Klayman gains intimate access not only to Weiwei but to numerous other artists, critics and Weiwei's family members, including his fretful mother and his now-3 year old son. His work is also prominently featured. Weiwei was one of the first artists anywhere to address AIDS with his 1985 exhibition, "Old Shoes Safe Sex." His most moving piece in my opinion is "Remembering," an installation consisting of 9,000 children's backpacks that serves as a memorial to the Sichuan earthquake's youngest victims that now hangs on the facade of Munich's Haus der Kunst.

Weiwei has suffered considerable persecution as a result of his continuing criticism of the Chinese government. He was beaten by police so severely he had to undergo surgery for a brain hemorrhage, had his popular blog shut down (he now communicates via Twitter and can be followed at @aiww), saw a newly-built studio bulldozed by authorities, was taxed excessively as a retaliatory move, and was ultimately held in secret detention for 80 days last year. Nothing has silenced him permanently, though, and Weiwei continues to think of himself as "an eternal optimist" despite his difficulties. As he states in the film, "I think there is a responsibility for any artist to protect freedom of expression" no matter what the cost.

At last count, Weiwei has 40 cats who prowl his studio's grounds. One of them has learned how to open his front door by jumping up on the handle. The artist notes, "The biggest difference between people and cats is that cats will open the door but never close it behind them." Similarly, Weiwei has opened a political door in China that won't be closing any time soon, especially as more people around the world become inspired by his art and courage.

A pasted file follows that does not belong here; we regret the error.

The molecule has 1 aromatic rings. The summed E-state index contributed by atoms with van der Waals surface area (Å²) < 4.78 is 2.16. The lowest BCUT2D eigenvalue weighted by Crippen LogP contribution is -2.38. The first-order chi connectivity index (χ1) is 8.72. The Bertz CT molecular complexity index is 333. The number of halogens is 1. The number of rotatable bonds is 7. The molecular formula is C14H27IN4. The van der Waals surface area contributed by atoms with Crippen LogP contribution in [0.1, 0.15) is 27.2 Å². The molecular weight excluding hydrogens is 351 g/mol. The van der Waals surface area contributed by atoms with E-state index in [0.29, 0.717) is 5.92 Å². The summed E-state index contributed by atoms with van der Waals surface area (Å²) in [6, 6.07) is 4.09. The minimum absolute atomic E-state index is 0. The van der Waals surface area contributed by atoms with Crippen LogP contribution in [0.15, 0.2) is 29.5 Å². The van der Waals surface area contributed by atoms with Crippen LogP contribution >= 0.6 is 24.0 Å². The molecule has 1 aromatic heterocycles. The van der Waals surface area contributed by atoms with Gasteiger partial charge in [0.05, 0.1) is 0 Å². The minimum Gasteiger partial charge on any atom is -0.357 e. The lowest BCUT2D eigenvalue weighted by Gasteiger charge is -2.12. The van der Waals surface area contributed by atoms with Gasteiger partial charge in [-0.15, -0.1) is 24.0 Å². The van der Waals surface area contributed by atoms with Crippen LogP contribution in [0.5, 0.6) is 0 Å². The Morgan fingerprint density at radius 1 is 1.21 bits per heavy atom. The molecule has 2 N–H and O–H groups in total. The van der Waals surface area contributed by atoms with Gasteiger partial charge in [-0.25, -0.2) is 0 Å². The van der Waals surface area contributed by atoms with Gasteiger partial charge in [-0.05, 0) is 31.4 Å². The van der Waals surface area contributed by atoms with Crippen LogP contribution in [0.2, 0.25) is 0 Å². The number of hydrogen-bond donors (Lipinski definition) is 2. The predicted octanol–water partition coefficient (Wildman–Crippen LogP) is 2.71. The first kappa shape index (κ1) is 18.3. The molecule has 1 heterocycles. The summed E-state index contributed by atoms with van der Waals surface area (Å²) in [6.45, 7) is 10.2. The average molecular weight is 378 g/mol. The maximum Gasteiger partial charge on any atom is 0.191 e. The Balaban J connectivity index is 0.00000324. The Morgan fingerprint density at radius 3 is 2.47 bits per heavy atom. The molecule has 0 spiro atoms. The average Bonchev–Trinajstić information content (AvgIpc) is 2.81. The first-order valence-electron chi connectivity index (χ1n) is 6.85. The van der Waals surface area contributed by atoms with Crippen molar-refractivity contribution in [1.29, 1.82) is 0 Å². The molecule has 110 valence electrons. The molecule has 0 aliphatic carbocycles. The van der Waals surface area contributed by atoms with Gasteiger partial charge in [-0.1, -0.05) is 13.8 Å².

Reverend's Rating: A-

Review by Rev. Chris Carpenter, resident film critic of Movie Dearest and Rage Monthly Magazine.

Wednesday, August 1, 2012

Monthly Wallpaper - August 2012: Silent Film

This August will be filled with the sound of silence... the glorious silence one can only experience while watching the classic plays of light and shadow seen on the silver screen at the dawn of cinema with Silent Film.

Legendary actors (Chaney, Fairbanks, Valentino), actresses (Gish, Pickford, Gaynor), comics (Chaplin, Keaton, Lloyd) and directors (Griffith, Lang, Murnau) filled the silent era with laughs, tears, passion and thrills, all on display in this month's Movie Dearest Calendar Wallpaper.

All you have to do is click on the picture above to enlarge it, then simply right click your mouse and select "Set as Background". (You can also save it to your computer and set it up from there if you prefer.) The size is 1024 x 768, but you can modify it if needed in your own photo-editing program.